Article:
Foreign Affairs Research Institute

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Foreign Affairs Research Institute was associated with the former Tory MP and committed anti-Communist, Geoffrey Stewart-Smith. It was a front for the South African Apartheid regime until at least 1981.

According to the analysis of David Teacher[1]:

Shortly after attending the Academy's Grand Dinner and Chapter Assembly in Brussels in February 1976, Brian Crozier launched a regrouping of British Cercle friends, the Foreign Affairs Research Institute (279)*. The new South African- funded geopolitical institute brought together under one roof the disinformation assets of the ISC and top Conservative politicians in the Thatcherite NAFF and SIF who had worked with BOSS to oppose demonstrations against sporting links with South Africa. FARI was the British-based counterpart to the Centre d'Etudes du Monde Moderne, the Cercle's Parisian pro-Pretoria outfit. As had been the case with the Centre d'Etudes du Monde Moderne, it was the South Africans who footed the bill for FARI, providing £85,000 a year for several years; South Africa continued to finance FARI until at least 1981 (280)*. Funding for FARI was reportedly also forthcoming from the Lockheed and General Dynamics corporations.
In terms of personalities, FARI represented a coming together of Crozier's NAFF and ISC with Stewart-Smith's Foreign Affairs Circle and Foreign Affairs Publishing Company; FARI continued publication of Stewart-Smith's previous fortnightly bulletin East-West Digest, distributed free to all British MPs, and cooperation with the FAPC's foreign associates, notably Interdoc and Dr. Peter Sager's Swiss SOI (281).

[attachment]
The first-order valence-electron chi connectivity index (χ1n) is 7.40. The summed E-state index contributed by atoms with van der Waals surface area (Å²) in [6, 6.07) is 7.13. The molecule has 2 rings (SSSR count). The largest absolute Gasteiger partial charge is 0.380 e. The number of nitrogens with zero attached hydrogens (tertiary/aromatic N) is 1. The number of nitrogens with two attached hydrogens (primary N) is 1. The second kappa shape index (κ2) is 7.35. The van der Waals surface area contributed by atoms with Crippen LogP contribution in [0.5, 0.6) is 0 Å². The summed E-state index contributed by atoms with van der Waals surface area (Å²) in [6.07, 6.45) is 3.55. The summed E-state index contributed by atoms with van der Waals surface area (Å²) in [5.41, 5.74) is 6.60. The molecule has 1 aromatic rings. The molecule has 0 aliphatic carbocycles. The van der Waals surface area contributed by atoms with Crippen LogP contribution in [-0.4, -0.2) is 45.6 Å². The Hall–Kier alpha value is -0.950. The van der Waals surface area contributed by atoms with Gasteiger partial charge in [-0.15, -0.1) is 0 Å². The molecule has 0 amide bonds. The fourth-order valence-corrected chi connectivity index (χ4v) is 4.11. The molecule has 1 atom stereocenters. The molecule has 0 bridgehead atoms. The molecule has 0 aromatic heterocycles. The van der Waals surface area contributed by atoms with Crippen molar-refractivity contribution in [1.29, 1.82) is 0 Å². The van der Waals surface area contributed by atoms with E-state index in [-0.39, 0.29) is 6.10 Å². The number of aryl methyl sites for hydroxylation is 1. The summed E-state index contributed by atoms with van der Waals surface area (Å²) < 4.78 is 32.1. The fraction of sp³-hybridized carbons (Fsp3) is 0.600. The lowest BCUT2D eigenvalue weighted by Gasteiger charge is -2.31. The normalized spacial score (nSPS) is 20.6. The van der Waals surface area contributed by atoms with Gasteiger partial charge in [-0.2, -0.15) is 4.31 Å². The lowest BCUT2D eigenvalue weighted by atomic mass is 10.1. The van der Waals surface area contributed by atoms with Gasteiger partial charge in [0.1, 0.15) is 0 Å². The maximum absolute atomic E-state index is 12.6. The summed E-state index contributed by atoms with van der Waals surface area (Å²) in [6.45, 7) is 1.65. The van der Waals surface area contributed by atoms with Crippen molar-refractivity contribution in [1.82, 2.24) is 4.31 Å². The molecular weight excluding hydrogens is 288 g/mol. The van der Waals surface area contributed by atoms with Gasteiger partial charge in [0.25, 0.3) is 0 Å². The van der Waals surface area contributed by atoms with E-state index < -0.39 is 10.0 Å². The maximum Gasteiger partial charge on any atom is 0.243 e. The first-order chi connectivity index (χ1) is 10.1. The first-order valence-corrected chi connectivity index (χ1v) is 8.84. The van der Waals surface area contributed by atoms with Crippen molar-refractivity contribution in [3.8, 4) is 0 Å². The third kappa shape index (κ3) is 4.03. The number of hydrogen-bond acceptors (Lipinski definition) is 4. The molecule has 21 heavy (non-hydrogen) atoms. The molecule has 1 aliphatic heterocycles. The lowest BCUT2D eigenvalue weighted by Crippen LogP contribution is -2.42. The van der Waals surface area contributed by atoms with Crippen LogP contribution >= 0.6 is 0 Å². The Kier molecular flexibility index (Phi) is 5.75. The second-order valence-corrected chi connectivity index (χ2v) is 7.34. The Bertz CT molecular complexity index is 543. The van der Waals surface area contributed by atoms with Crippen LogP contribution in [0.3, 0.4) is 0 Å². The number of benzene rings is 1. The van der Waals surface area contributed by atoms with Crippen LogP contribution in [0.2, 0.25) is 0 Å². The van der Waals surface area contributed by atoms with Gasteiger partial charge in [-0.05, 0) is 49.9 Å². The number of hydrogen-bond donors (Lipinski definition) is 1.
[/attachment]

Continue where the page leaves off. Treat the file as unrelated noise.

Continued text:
The President of FARI was veteran Bilderberger Sir Frederic Bennett, a member of SIF and NAFF. The FARI Director was Geoffrey Stewart-Smith; the Deputy Director was Ian Greig, co-founder of the Monday Club, Chairman of its Subversion Committee and probable contact of Damman since 1973. On the Council of FARI we find the inseparable duo of Crozier and Moss of the ISC, NAFF and Shield, who brought along Air Vice-Marshal Stewart Menaul, an ISC Council member who would become a FARI mainstay. Having served as Senior Air Staff Officer, HQ Bomber Command (then in charge of British nuclear weapons) from 1961 to 1965, Menaul would go on to become the Commandant of the Joint Services Staff College and Director General of the influential thinktank, the Royal United Services Institute (RUSI), from 1968 to 1976 – a critical timespan in British politics. Besides joining the ISC Council, Menaul had also provided the ISC with their first registered address in the premises of the RUSI. Another member of the FARI Council alongside the ISC team of Crozier, Moss and Menaul was Michael Ivens of Aims, SIF and NAFF.
The political support FARI enjoyed is illustrated by the Council membership of four top Conservatives whom we have met before – Thatcher's leadership campaign manager and Shadow Minister for Northern Ireland Airey Neave and his deputy John Biggs-Davison of SIF and NAFF, at this time Chairman of the Monday Club, as well as future Cercle Chairman Julian Amery and Lord Chalfont. Another member of the FARI Council was Colonel Ronnie Waring, lecturer in counter-insurgency at the Royal Defence College and an associate of G. K. Young within Unison (282)*.